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Repaint with new color

Discussion in 'Roadster' started by ravng, May 13, 2016.

  1. ravng

    ravng Member

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    Sep 9, 2014
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    Location:
    Norway
    Just notices this lightning green roadster for sale here in Norway.
    This was originally a Thunder gray (like mine), but the owner had it repainted lightning green (at a tesla certified shop) due to some scratches etc.

    Do you guys think this affects the future "collector value" of this car or not?
    Anyway, I think it looks amazing.

    [​IMG]



    Full ad here: Tesla Roadster
     
  2. MileHighMotoring

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    Parker, CO
    If it was done properly, I doubt it would have much effect. It's all up the buyer's preference. Some love flashy colors on sports cars, others want a more sedate hue and would never buy a green or orange or yellow car. Personally I think that looks fantastic, though I'd get rid of the tan interior trim now and go with black or silver/grey.
     
  3. wiztecy

    wiztecy Active Member

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    I hate repaints and personally would be a deal breaker for me. Only way to do a repaint right is to pull off every panel and paint them individually. Yes I do feel it affects the collectors value, collectors are very specific to cars being original and as close to that as possible as the car ages.
     
  4. shrink

    shrink Member

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    Not necessarily, there's a healthy market for restored classic and collectible cars, and repaints certainly didn't hurt the value of these cars:

    10 Junkyard Cars Restored into Luxury Classics

    I like the repaint above. As far as long term value, who knows? All that really matters is the value and enjoyment that owner is getting from the lightning green and I'm sure it's well worth it.

    Although, personally, if I wanted to change the color, I'd just put on a wrap and see how I like it for the life span of the wrap.
     
  5. Tesla 940

    Tesla 940 Member

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    While I'm no "expert", from what I've seen repainting a collector car with any color other than original generally hurts its resale value. My limited experience is based upon 60s muscle cars.
     
  6. simonog

    simonog Member

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    Given that there are so few Roadsters, the usual market considerations may well not apply.

    If someone really wants one, I would doubt the colour change will deter as long as the buyer likes the new colour. If the cars ever become collectible , however, at that point it would probably be worth restoring to the original colour.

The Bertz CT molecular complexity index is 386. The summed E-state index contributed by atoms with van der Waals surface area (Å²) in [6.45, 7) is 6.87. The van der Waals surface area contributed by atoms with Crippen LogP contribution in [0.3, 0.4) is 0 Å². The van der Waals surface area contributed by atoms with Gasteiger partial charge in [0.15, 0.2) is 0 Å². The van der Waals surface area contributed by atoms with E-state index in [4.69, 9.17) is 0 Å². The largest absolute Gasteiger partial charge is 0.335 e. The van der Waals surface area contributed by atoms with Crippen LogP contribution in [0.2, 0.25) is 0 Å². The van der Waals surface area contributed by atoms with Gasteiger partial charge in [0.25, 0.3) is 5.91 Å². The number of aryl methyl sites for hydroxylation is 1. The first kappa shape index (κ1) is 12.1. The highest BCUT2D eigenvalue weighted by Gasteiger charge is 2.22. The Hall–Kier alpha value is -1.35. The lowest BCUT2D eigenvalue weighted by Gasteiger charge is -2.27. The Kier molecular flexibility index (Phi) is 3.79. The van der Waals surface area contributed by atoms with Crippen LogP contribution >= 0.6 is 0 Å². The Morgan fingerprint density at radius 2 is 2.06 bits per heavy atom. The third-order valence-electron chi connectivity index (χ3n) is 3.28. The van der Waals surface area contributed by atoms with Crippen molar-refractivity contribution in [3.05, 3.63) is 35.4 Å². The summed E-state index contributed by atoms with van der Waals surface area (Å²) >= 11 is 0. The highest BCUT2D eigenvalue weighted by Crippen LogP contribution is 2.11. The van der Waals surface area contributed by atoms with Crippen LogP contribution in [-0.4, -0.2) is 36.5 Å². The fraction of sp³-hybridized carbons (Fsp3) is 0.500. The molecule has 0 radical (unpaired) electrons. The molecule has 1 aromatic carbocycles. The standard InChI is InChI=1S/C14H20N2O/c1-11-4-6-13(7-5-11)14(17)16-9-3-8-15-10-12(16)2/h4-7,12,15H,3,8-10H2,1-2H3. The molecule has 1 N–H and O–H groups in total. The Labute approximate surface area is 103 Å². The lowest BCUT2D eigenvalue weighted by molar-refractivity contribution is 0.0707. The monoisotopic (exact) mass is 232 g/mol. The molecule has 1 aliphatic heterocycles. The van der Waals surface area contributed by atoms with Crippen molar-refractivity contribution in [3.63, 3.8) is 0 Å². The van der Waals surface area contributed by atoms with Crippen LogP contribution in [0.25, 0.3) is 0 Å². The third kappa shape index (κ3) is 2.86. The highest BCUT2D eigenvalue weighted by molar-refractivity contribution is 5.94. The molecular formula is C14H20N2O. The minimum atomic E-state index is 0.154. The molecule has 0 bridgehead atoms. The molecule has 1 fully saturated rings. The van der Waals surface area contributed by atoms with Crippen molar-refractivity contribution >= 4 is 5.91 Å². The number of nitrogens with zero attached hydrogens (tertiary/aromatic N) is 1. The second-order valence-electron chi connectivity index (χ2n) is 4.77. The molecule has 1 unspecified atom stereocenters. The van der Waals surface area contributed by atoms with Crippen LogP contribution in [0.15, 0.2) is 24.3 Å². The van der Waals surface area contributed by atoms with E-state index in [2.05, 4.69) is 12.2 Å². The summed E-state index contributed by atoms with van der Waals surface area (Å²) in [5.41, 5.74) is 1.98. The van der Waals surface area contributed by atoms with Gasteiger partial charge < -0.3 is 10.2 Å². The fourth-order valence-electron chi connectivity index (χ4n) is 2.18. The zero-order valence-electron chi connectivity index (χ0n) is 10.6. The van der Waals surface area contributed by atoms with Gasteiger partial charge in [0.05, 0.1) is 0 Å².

7. MLAUTO

    MLAUTO Member

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    The original paint is extremely thin. Even minor scratches are near impossible to buff out without going through the clear. A quality repaint with a few more coats of clear would be a lot more durable, but to take the car all apart and do it correctly gets pretty expensive. The value will be determined by how well the job was done. Original pristine cars will always be worth more than repainted ones, but "collector" values for non-molested ones are still years away, and battery condition will be a bigger factor than paint.
     
  8. wiztecy

    wiztecy Active Member

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    I agree the paint is thin and true on the quality paint job, the right/correct paint job is where a person of detail cannot tell the car was repainted. Also putting all the panels in an oven to cure properly my opinion is essential for a prime paint job, only issue is that with the body/main cabin shell, the whole car needs to be sitting in the oven and that will cause the battery pack to substantially rise in temp. I personally would drop the battery and then put the car in the oven unless you didn't care about your battery health and were getting ready to replace it anyways. The car will eat up lots of battery juice trying to keep the battery cool in the oven.
     
  9. MLAUTO

    MLAUTO Member

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    With a urethane paint an oven bake is just to speed up delivery time. After several days at normal temps most urethanes will be fully cured. An oven bake is around 140' for less than an hour, and I've seen paint in the sun reach 135' for several hours. If the car is disassembled to paint, by the time it is back together the paint should be fully cured.
     

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